"Only The Young" -- available on DVD today, as well as on most on-demand and digital platforms -- is a deceptively slight, visually eloquent documentary that affectionately chronicles three suburban Santa Clarita, Calif., teenagers adrift in a recessionary landscape of abandoned miniature-golf courses, isolated desert shacks and crowded skateparks.
Though the subject and setting may sound bleak, the cinematic tone is anything but.
On the contrary, while never intruding in the frame, its directors -- recent CalArts graduates Elizabeth Mims, 24, and Jason Tippet, 26 -- project a palpable fondness for their antiheroic, refreshingly sweet protagonists Garrison Saenz, Kevin Conway and Skye Elmore.
Whether it's anonymous hillside subdivisions or, yes, perfect-for-skateboarding drainage ditches, the directors have an uncommonly good feel for teenage haunts -- the emotional, psychological and spiritual spaces adolescents inhabit. (Tippet is a Santa Clarita, Calif., native.) These are filmmakers who clearly have absorbed lessons from photography's modern masters, like William Eggleston, Joel Sternfeld and Bill Owens, but who are also probably familiar with leading skateboarding subculture documentarians such as Thrasher magazine's Michael Burnett, who often records the very same terrain with a similar, guardedly optimistic sensibility.
Throughout "Only The Young," the directors are at pains to justify this sunniness.
To that end, the young directors deliberately eschew the kind of salacious interpersonal conflict that reality television traffics in. Yes, we wonder if Skye is more than just a friend to Garrison, or if her dalliance with Conway was something more. At one point Conway competes in a skateboard contest in Arizona. An absent parent struggles with heroin addiction. But instead of forcing all this stuff into some manufactured plotline, Tippet and Mims wisely turn their attention to the texture of their subjects' lives -- quietly listening in on their sometimes-profound banter.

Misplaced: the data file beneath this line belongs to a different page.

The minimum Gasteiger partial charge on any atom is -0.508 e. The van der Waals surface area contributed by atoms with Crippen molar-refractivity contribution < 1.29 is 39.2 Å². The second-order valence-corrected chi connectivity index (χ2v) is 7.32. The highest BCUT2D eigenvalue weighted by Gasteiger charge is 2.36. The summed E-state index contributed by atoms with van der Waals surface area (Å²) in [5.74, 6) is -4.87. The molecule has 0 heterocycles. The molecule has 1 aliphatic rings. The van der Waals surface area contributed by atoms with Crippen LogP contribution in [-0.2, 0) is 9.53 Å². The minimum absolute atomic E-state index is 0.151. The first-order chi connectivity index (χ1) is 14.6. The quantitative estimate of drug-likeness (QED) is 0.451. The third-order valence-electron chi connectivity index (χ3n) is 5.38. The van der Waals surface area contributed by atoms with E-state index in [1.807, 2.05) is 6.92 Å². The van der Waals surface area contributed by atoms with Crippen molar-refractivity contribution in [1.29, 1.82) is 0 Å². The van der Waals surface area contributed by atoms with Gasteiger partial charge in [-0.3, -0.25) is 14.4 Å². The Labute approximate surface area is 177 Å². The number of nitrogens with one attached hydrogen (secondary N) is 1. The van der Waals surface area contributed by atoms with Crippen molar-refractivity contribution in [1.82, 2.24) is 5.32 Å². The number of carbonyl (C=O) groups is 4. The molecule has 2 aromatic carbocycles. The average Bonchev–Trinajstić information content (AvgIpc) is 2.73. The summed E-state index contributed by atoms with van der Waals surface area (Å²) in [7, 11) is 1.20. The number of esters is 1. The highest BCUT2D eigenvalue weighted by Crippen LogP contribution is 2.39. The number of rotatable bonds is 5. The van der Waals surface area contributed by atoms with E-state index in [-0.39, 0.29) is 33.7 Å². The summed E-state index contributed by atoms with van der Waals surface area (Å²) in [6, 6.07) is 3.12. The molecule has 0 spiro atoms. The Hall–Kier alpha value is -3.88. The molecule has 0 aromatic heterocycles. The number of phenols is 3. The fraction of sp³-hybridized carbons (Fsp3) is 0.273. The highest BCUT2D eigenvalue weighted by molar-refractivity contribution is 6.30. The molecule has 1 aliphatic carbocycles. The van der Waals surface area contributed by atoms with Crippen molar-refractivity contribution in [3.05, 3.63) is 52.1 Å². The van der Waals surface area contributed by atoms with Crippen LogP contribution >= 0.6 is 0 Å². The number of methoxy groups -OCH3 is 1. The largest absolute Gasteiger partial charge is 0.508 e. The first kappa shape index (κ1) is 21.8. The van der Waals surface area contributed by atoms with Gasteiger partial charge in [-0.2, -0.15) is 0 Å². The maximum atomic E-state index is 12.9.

"It's still not okay to do personal things impersonally," says Skye when her estranged mother attempts to "friend" her on Facebook.
Despite its becoming brevity, the 70-minute film benefits from an unhurried pace that gives ample time for poetic observation. The camera lingers on details like little colored flags fluttering over a fence as night falls on a skateboard contest; a lone firework shooting into the air above an anonymous subdivision; a skater carving back and forth in a concrete pipe.
It certainly doesn't hurt that Kevin and Garrison are extraordinarily endearing or that Skye's emotional precocity draws you in.
These are precisely the kind of teenagers artist/pro skater Ed Templeton might photograph -- the ones on the sidelines of skate contests, watching the action, yet in their own little world -- and at many times the film feels like one of his photographs come to life: every inch of the frame filled with feeling, lush color and a prodigious amount of quirky detail. (A montage of Garrison and Conway in matching Gandalf costumes is particularly priceless.)
"Only The Young" received positive attention when it ran in select theatres. (Michael Cera, the patron saint of awkward adolescence, showed up at one screening.) But the film -- a credible answer to all those who believe the kids are not alright/Western Civilization is in decline -- deserves wider recognition. Anyone who appreciates the photography of the aforementioned Templeton, or pro skater/photographer Jerry Hsu, would do well to pick up a copy of "Only The Young."